They also said that small and mid-sized farmers failed to make any profit during this period
Increased prices of cattle feed, as well as rising maintenance costs, intensified by the Covid-19 pandemic have forced approximately 20% of the country's dairy farms to close down in the last six months.
“The sting of animal feed price hike is unbearable for medium and small farmers. Many farmers have closed their farms, and the rest of them are awaiting to close. The cost of producing a litre of milk is Tk50-55 alone,” said Mir Kashem Ali, president of Faridpur Dairy Farmers Association.
A few months ago, a sack containing a maund of high quality bran, or cattle feed, used to cost Tk950-1,000. But now it ranges between Tk1,250 and Tk1,450. Farmers are losing Tk50,000-70,000 a month as a result, he lamented. “Low milk prices are also affecting them.”
The Bangladesh Dairy Farmers’ Association (BDFA) officials also told about the farmers' woes to Dhaka Tribune.
They also said that small and mid-sized farmers failed to make any profit during this period.
Mohammad Shah Emran, general secretary of BDFA, said that dairy farming has been going through its hardest period, despite bumper production.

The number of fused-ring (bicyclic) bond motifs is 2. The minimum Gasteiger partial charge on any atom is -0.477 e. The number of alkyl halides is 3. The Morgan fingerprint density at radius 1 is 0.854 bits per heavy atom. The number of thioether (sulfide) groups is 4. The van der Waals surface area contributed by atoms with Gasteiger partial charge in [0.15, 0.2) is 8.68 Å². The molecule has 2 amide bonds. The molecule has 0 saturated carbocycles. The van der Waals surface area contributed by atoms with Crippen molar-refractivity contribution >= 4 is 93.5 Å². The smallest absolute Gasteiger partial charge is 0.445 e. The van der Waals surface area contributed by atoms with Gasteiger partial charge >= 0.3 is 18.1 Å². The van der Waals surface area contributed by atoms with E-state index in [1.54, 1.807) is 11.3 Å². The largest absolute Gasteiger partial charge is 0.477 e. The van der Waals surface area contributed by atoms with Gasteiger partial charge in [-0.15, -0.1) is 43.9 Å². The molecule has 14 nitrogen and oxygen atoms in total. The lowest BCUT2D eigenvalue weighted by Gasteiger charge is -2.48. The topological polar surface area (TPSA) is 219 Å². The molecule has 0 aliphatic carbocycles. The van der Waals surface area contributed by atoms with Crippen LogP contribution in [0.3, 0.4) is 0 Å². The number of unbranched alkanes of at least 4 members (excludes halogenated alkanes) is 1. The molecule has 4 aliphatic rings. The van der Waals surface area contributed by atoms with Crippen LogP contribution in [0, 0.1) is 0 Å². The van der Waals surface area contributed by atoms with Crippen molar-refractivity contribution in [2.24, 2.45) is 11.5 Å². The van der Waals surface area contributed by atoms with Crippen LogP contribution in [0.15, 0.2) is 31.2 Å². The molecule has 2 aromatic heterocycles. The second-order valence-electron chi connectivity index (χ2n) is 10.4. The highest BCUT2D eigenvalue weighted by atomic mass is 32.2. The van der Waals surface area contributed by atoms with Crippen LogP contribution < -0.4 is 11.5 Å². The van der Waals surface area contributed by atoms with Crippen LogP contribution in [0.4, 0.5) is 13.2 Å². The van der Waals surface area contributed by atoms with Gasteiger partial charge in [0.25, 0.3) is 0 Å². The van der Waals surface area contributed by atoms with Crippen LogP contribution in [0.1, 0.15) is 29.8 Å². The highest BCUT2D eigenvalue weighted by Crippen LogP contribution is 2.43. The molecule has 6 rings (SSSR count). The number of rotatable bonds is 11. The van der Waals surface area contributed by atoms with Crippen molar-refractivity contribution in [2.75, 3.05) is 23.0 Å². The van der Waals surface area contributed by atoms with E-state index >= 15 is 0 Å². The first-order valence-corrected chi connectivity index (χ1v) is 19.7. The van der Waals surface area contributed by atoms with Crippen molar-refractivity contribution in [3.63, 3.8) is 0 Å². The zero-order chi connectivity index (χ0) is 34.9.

He demanded soft loans for dairy farmers at low interest immediately, as well as supply chain facilitation to accelerate the post-pandemic recovery of the sector, he also said.
“Many young people are taking up dairy farming, which is a positive sign for the economy, as the potential was always there,'' he added.
"Earlier, dairy farming was a profitable venture, but now with rising feed and maintenance costs our operations have been greatly affected. Due to high feed prices, we cannot feed our animals properly, for which milk production has also decreased," said Dalim Miah Shwapon, another dairy farmer from Keraniganj.
"Often due to lack of a proper storage facility, we cannot store the milk. It often goes down the drain if unsold, which has often been the case due to the pandemic. We sell to restaurants for Tk40-45 a litre, whereas milk producing companies do not sell for less than Tk70-75 a litre," he said.
Milk production in Bangladesh amounted to 10.68 million metric tons in the 2019-20 fiscal year, according to the Department of Livestock Services.
Between 2010 and 2020, the domestic production of milk has grown five times, 16.25% annually.
Abu Reza M Muzareba, associate professor of University of Dhaka (DU), who delved deeper into the dairy market in Bangladesh for his research on the sector, said that the government must help the dairy farmers with training facilitation, which will increase farmers' efficiency and add value to their production.
"Young people jumped into this sector and created a bridge between buyer and producer amid during the pandemic, via Facebook pages. I believe that at the marginal level, structural reform is required to help farmers attain better prices," he pointed out.